NASA's Lunar Reconnaissance Orbiter (LRO) has snapped shots showing that the Moon's crust has been stretched and pulled fairly recently to form tiny valleys on its surfaces. Recent valleys on the Moon's surface Recent valleys on the Moon's surface. Credit: NASA/Goddard/Arizona State University/Smithsonian Institution The …
The moon lives!
unicron transforming veeerrrryyyy sslloooooowwlllyyyy
Looks more like stretch marks...
Paris, because she has none...
or actually, not that cool (the moon, that is, not the science).
...or rather, very hot!
So, I was hanging on the edge of my seat... What's the scoop? Does the moon still have a hot core? Is there anyway to find out (from earth)? Probably not unless one observed some sort of Luna volcano??
Of course, if there's a heat source, then it could be harnessed when we (eventually) come to colonise the moon...
Re: Very cool...
'Does the moon still have a hot core? Is there anyway to find out (from earth)? Probably not unless one observed some sort of Luna volcano??'
The exact state of the Moon's core is uncertain. Apollo left a series of ALSEPs packages on the surface to record heat flow from the interior and register impacts which could have revealed the structure of the interior. In their period of operation we found out the heat flow is very low, but nothing big enough to send a good shock through the core hit the Moon before the instruments were turned off. Having said that, some top notch seismic boffinry has been done on the Moon.
The best estimate is that the lunar core is tiny - no more than 350km across. It's probably nickel-iron alloy with sulfur and silicon like the Earth's core. It is suggested there is a solid or mostly solid inner core about half the diameter of the whole core. The outer core is probably liquid but not convecting violently like the Earth's (hence no appreciable lunar magnetic field), but this is somewhat disputed.
Over that is the mantle which is divided into two, a lower zone about 500km in diameter which appears to be either partially molten or highly plastic and might contain sizeable pockets of magma. The outer mantle is relatively cold, solid and appears not to contain any sizeable amounts of magma.
There has been some mathematical and laboratory modelling of the lunar interior by VU University Amsterdam which used the European Synchrotron Radiation Facility to examine the behaviour of postulated lunar magma under very high temperatures and pressures. Their discovery is that the titanium-rich magmas responsible for forming the rocks returned by Apollo and Luna are unlikely to be able to rise through the lunar mantle because they are denser than the warm mantle. However, if the mantle continues to cool and become denser, we could see a resumption of vulcanism on the Moon.
Cue, we don't want none o that stinking hippy tech... give us nukes!
Re: geothermal energy
Well, yeah - give us nukes!
You see, you hippies will be the first to complain if someone would start drilling holes in your backyard (and there will need to be *lots* of holes to get any meaningful geothermal energy unless you are living on a volcano).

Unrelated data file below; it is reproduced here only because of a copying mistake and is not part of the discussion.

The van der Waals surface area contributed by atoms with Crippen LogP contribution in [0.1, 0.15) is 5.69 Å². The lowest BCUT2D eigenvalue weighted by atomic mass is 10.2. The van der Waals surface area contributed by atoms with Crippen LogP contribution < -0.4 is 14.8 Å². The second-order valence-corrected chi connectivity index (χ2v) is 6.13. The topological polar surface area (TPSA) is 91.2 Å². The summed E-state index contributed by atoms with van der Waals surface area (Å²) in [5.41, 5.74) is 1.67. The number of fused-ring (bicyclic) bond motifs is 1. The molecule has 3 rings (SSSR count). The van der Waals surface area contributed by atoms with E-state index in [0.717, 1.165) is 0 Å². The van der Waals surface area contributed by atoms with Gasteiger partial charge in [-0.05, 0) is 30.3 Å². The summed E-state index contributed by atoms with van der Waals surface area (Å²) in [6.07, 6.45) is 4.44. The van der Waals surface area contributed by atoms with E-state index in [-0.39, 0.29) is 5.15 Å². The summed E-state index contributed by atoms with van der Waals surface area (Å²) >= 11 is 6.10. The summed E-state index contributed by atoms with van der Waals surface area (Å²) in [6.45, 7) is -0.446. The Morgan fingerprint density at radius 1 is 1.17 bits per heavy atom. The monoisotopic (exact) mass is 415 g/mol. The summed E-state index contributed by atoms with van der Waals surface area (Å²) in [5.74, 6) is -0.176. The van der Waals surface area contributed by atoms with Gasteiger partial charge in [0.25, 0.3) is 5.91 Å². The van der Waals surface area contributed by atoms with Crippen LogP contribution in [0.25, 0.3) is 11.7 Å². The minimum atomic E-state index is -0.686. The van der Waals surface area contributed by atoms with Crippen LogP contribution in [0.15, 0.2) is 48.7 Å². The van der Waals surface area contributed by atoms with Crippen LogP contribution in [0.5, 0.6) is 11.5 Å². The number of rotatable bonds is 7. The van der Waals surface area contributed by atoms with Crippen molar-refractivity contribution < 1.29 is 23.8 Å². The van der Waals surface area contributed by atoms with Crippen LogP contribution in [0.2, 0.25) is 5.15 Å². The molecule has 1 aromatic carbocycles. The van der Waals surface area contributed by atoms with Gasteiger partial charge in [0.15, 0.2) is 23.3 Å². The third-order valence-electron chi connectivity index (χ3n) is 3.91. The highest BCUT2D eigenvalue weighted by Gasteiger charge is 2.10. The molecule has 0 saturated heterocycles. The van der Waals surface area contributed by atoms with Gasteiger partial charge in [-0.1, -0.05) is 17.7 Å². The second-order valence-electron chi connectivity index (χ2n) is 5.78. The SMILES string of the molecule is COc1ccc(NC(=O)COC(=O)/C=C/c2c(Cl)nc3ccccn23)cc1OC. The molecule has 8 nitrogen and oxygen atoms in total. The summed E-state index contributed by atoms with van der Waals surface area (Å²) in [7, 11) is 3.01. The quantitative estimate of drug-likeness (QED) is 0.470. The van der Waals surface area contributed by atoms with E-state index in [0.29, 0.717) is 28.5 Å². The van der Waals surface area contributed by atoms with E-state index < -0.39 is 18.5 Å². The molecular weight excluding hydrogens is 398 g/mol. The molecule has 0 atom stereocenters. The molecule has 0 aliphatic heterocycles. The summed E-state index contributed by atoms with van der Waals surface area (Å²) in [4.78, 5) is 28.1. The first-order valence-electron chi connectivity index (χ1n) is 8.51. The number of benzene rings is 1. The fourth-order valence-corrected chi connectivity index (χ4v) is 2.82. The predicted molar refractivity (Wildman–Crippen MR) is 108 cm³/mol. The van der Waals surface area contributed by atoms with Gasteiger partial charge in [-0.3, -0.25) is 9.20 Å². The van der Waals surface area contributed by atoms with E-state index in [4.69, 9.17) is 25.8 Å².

You'll be complaining about it causing quakes, polluting ground water, killing earthworms and hurting Gaia and then in 10 - 20 years the wells' heat will be depleted and they will all have to be drilled again in different places...
Geothermal energy _is_ nuclear power sourced, coming mainly from K40 decaying to Ar40.
Re: geothermal energy
Lunothermal energy, Shirley?
Re: Re: geothermal energy
So, it's true
The recent rumours of Gabe Newell's density causing relativistic time distortions at Valve must be true - he even gave stretch marks to the Moon. Oh, wait a second, he is Gaben, not Graben. My bad.
Winners don't do drugs....
Seems it didn't take long for drugs to find their way to the moon. Do we know who these Quakes are that are making that crack? Let's send TJ Hooker to deal with it.
Re: Winners don't do drugs....
If he is going to the moon, make it TJ Laser!
I blame CERN
The cracks were probably caused by those irresponsible boffins in Geneva meddling with things that were better left alone. And, having already pushed the dial all the way to 11, they seem content to go off the scale. We're all doomed!
Re: I blame CERN
Nope - Lunar Warming, caused by man made activity, like the NASA hardware emitting... CO2, yeah that's right CO2
Alien icon because that's us over there
.. in the space-time continuum.
..this is his sofa, is it?
Don't most satellites have hot cores ?
because of the expansion/compression as they get pulled between their host planet, and the sun ?
Re: Don't most satellites have hot cores ?
From memory, it's because of the difference in gravity between the nearside and farside of said satellite, rather than the pull between the host and the sun.
Thats the case with Jupiter and some of its moons at least, but the gravity is far stronger on Jupiter. I don't think the Earth is massive enough to have that sort of effect. Then again, what do I know.
Re: Re: Don't most satellites have hot cores ?
No, that's not why Io has volcanoes. The tidal forces on Io are caused by the gravitational effects of Europa, Ganymede and Callisto pulling its surface up and down by about 100 metres. It's not because of the difference in gravity from near and far sides to Jupiter. There's nothing like that in the Earth-Moon-Sun system, and so the inside of our moon isn't very active.
Look at all the craters!
Has anyone determined the probability of a building on the moon, of a particular size, being hit by a meteor within a given time frame? I know that most of the craters will be very old, but a tiny high speed particle will not be burned up before impact on the moon, so it seems risky to me.
I personally suspect that those cracks are caused by tidal forces from the Earth's gravity acting on different densities of material on the moon. Given what we know about how the moon formed, it doesn't have enough dense radioactive material to have a hot core after 4 billion years, nor does the Earth apply sufficient tidal energy to directly cause volcanism (think Io). I'm going to expect this to be debunked pretty soon.
More likely they're down to the interior of the Moon contracting as it has cooled.